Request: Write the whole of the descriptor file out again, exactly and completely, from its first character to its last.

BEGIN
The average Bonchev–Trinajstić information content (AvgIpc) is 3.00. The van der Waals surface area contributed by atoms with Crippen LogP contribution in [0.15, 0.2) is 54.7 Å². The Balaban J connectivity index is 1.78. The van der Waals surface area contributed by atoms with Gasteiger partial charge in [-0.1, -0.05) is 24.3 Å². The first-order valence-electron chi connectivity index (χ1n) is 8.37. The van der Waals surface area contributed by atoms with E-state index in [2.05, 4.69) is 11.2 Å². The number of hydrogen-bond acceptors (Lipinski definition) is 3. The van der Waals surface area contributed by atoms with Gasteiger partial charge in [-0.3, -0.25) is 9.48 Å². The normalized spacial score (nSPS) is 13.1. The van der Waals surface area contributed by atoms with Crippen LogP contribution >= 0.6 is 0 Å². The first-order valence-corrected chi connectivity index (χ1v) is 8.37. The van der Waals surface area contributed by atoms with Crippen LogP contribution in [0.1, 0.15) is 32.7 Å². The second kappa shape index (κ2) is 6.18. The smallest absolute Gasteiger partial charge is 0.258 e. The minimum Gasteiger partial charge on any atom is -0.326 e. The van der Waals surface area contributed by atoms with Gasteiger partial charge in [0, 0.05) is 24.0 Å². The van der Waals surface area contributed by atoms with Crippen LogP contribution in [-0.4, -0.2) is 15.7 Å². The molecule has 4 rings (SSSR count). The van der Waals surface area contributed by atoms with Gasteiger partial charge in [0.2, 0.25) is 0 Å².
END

The average Bonchev–Trinajstić information content (AvgIpc) is 3.00. The van der Waals surface area contributed by atoms with Crippen LogP contribution in [0.15, 0.2) is 54.7 Å². The Balaban J connectivity index is 1.78. The van der Waals surface area contributed by atoms with Gasteiger partial charge in [-0.1, -0.05) is 24.3 Å². The first-order valence-electron chi connectivity index (χ1n) is 8.37. The van der Waals surface area contributed by atoms with E-state index in [2.05, 4.69) is 11.2 Å². The number of hydrogen-bond acceptors (Lipinski definition) is 3. The van der Waals surface area contributed by atoms with Gasteiger partial charge in [-0.3, -0.25) is 9.48 Å². The normalized spacial score (nSPS) is 13.1. The van der Waals surface area contributed by atoms with Crippen LogP contribution >= 0.6 is 0 Å². The first-order valence-corrected chi connectivity index (χ1v) is 8.37. The van der Waals surface area contributed by atoms with Crippen LogP contribution in [0.1, 0.15) is 32.7 Å². The second kappa shape index (κ2) is 6.18. The smallest absolute Gasteiger partial charge is 0.258 e. The minimum Gasteiger partial charge on any atom is -0.326 e. The van der Waals surface area contributed by atoms with Gasteiger partial charge in [0, 0.05) is 24.0 Å². The van der Waals surface area contributed by atoms with Crippen LogP contribution in [-0.4, -0.2) is 15.7 Å². The molecule has 4 rings (SSSR count). The van der Waals surface area contributed by atoms with Gasteiger partial charge in [0.2, 0.25) is 0 Å².